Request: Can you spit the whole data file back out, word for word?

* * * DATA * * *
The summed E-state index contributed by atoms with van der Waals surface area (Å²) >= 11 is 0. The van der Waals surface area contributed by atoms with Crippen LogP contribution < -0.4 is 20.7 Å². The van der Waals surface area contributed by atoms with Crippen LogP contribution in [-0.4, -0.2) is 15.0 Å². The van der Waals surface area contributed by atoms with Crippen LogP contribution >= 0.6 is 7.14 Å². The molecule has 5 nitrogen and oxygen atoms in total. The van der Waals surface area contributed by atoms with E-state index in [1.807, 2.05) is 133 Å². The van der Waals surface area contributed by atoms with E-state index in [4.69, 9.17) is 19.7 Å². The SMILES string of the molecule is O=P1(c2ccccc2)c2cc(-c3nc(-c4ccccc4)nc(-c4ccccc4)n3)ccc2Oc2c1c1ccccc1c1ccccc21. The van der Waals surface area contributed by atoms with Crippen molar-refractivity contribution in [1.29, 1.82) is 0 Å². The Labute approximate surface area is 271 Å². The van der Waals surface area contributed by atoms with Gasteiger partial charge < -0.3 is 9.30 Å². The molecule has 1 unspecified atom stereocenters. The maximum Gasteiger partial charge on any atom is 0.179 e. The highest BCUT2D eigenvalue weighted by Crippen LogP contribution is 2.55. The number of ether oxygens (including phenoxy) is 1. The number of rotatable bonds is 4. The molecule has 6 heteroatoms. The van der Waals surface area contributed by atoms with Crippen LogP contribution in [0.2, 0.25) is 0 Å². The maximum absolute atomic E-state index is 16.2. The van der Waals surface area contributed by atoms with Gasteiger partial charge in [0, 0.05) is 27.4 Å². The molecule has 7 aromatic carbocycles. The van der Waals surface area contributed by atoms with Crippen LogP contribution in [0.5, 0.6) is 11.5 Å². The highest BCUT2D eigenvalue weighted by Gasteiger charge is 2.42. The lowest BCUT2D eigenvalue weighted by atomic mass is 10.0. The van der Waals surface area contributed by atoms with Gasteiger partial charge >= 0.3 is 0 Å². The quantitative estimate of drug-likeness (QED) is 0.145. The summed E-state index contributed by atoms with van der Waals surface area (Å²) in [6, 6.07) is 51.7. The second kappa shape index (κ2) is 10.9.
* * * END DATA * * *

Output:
The summed E-state index contributed by atoms with van der Waals surface area (Å²) >= 11 is 0. The van der Waals surface area contributed by atoms with Crippen LogP contribution < -0.4 is 20.7 Å². The van der Waals surface area contributed by atoms with Crippen LogP contribution in [-0.4, -0.2) is 15.0 Å². The van der Waals surface area contributed by atoms with Crippen LogP contribution >= 0.6 is 7.14 Å². The molecule has 5 nitrogen and oxygen atoms in total. The van der Waals surface area contributed by atoms with E-state index in [1.807, 2.05) is 133 Å². The van der Waals surface area contributed by atoms with E-state index in [4.69, 9.17) is 19.7 Å². The SMILES string of the molecule is O=P1(c2ccccc2)c2cc(-c3nc(-c4ccccc4)nc(-c4ccccc4)n3)ccc2Oc2c1c1ccccc1c1ccccc21. The van der Waals surface area contributed by atoms with Crippen molar-refractivity contribution in [1.29, 1.82) is 0 Å². The Labute approximate surface area is 271 Å². The van der Waals surface area contributed by atoms with Gasteiger partial charge < -0.3 is 9.30 Å². The molecule has 1 unspecified atom stereocenters. The maximum Gasteiger partial charge on any atom is 0.179 e. The highest BCUT2D eigenvalue weighted by Crippen LogP contribution is 2.55. The number of ether oxygens (including phenoxy) is 1. The number of rotatable bonds is 4. The molecule has 6 heteroatoms. The van der Waals surface area contributed by atoms with Crippen LogP contribution in [0.2, 0.25) is 0 Å². The maximum absolute atomic E-state index is 16.2. The van der Waals surface area contributed by atoms with Gasteiger partial charge in [0, 0.05) is 27.4 Å². The molecule has 7 aromatic carbocycles. The van der Waals surface area contributed by atoms with Crippen LogP contribution in [0.5, 0.6) is 11.5 Å². The highest BCUT2D eigenvalue weighted by Gasteiger charge is 2.42. The lowest BCUT2D eigenvalue weighted by atomic mass is 10.0. The van der Waals surface area contributed by atoms with Gasteiger partial charge >= 0.3 is 0 Å². The quantitative estimate of drug-likeness (QED) is 0.145. The summed E-state index contributed by atoms with van der Waals surface area (Å²) in [6, 6.07) is 51.7. The second kappa shape index (κ2) is 10.9.